Capitalism and the pursuit of Healthiness

We are probably all familiar with the concept of a healthy economy. In the age of 24 hour news, discussions relating to the health of the national and global economy are constantly being fed into the public consciousness. But how is the economic thinking that underpins contemporary capitalism affecting the way in which we think about our own health?

Health is an issue that has never been far away from my own thoughts. Health, or rather, sickness, has been an all too real part of my and my families life for as long as I can remember. It is only really in the last year or so however, that I’ve really started to think about the relationship between our own attitudes towards health, and economics. After all, health in many ways is a deeply personal subject isn’t it? Our bodies are our own, as are the day-to-day health related decisions that we make with regards to what we eat and drink, how much exercise we have, or how many cigarettes we may or may not chose to smoke.

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Just one more?

What has capitalism and economics got to do with it you might ask? Sure, from time to time we have to go to the doctor, and some of us are unfortunate enough to have to spend some time in hospital too, and yes the money to pay for this has to come from somewhere… but aside from the occasional sage piece of advice or rapped knuckle provided by a health professional, our health – at least until we get sick – is largely something that we look after ourselves isn’t it? After all it’s mainly just common sense right? Eat your greens, make sure you don’t go to bed too late, don’t just eat crisps, put your bloody jacket on. These pieces of wisdom, designed to keep us healthy, will be familiar to most people from their own childhoods.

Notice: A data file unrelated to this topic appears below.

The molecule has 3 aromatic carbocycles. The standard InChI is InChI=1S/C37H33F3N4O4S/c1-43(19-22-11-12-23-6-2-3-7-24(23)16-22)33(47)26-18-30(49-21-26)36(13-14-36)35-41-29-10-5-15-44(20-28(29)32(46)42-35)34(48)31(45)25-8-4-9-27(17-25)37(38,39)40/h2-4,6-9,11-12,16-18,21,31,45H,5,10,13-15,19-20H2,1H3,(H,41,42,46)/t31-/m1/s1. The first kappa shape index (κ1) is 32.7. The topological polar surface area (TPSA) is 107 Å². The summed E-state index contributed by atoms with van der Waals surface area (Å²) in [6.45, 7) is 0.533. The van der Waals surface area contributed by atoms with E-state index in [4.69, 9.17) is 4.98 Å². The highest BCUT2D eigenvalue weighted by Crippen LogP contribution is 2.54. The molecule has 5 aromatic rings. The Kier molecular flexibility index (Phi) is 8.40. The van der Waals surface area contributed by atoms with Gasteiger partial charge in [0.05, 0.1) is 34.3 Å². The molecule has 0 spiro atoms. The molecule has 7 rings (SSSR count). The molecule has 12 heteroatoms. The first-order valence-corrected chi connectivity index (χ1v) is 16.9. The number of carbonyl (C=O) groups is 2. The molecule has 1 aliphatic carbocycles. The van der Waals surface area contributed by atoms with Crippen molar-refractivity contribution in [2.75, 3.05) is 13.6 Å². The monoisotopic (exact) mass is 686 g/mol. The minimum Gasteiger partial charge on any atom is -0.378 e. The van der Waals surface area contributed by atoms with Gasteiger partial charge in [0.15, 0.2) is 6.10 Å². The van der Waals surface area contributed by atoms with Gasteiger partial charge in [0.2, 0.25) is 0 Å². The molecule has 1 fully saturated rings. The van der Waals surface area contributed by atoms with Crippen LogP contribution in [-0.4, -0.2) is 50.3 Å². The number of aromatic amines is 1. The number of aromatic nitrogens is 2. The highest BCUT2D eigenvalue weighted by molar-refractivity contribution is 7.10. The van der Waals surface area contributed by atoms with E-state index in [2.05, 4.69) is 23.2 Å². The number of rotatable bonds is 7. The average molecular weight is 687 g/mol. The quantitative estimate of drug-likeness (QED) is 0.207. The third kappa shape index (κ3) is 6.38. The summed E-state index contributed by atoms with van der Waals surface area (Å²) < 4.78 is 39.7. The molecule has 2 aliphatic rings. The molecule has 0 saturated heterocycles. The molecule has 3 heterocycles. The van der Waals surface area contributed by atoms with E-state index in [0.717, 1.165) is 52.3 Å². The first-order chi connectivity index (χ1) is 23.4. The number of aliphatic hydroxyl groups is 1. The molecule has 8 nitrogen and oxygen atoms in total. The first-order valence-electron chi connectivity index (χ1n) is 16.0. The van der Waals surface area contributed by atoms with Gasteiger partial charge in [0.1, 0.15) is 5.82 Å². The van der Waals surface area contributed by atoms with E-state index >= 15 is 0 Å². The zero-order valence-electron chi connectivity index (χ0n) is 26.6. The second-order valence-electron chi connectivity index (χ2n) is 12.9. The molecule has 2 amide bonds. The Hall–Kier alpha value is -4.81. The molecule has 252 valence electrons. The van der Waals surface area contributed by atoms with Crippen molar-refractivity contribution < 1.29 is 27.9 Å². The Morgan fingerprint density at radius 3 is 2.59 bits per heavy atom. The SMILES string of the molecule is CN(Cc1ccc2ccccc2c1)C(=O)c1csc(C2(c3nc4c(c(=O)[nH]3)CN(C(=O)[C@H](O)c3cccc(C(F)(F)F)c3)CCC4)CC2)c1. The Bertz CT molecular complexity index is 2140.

It all seems pretty obvious so far right? Well, maybe. But this is far from the full picture. The way in which we think about health has been heavily influenced by neoliberal governmentality. If you feel comfortable with this concept then feel free to pat yourself on the back, grin smugly and skip down the page a paragraph or two. If you don’t, then ignore the smug people rudely skipping ahead (they are going to miss out on a really fun gif) and stay with me just for a minute. You don’t even need to read either of the massive wikipedia links helpfully provided, unless you really want to.

Neoliberalism is a term that is used a lot, an awful lot. In fact it is a term that has been used so frequently and often to mean so many different things that the use of the term has increasingly come under fire from some academics. So if you are in anyway confused about exactly what neoliberalism means, you can breathe easy.. so are a lot of other people. Personally I feel like it is a concept that still has a lot of mileage left in the tank.